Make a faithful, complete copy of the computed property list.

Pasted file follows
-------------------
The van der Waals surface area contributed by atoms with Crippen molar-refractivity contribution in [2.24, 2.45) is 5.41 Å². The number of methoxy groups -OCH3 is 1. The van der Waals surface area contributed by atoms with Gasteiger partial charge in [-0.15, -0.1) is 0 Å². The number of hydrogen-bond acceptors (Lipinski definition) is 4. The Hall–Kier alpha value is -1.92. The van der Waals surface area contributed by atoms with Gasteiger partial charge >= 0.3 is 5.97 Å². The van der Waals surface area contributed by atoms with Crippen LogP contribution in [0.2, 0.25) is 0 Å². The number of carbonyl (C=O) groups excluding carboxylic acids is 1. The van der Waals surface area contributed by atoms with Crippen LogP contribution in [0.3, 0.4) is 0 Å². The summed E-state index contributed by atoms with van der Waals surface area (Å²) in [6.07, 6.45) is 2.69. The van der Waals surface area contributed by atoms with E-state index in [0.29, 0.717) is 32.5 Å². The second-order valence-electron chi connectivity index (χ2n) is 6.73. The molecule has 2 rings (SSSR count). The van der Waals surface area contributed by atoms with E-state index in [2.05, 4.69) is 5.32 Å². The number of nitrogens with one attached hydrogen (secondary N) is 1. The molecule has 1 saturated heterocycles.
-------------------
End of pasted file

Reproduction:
The van der Waals surface area contributed by atoms with Crippen molar-refractivity contribution in [2.24, 2.45) is 5.41 Å². The number of methoxy groups -OCH3 is 1. The van der Waals surface area contributed by atoms with Gasteiger partial charge in [-0.15, -0.1) is 0 Å². The number of hydrogen-bond acceptors (Lipinski definition) is 4. The Hall–Kier alpha value is -1.92. The van der Waals surface area contributed by atoms with Gasteiger partial charge >= 0.3 is 5.97 Å². The van der Waals surface area contributed by atoms with Crippen LogP contribution in [0.2, 0.25) is 0 Å². The number of carbonyl (C=O) groups excluding carboxylic acids is 1. The van der Waals surface area contributed by atoms with Crippen LogP contribution in [0.3, 0.4) is 0 Å². The summed E-state index contributed by atoms with van der Waals surface area (Å²) in [6.07, 6.45) is 2.69. The van der Waals surface area contributed by atoms with E-state index in [0.29, 0.717) is 32.5 Å². The second-order valence-electron chi connectivity index (χ2n) is 6.73. The molecule has 2 rings (SSSR count). The van der Waals surface area contributed by atoms with E-state index in [2.05, 4.69) is 5.32 Å². The number of nitrogens with one attached hydrogen (secondary N) is 1. The molecule has 1 saturated heterocycles.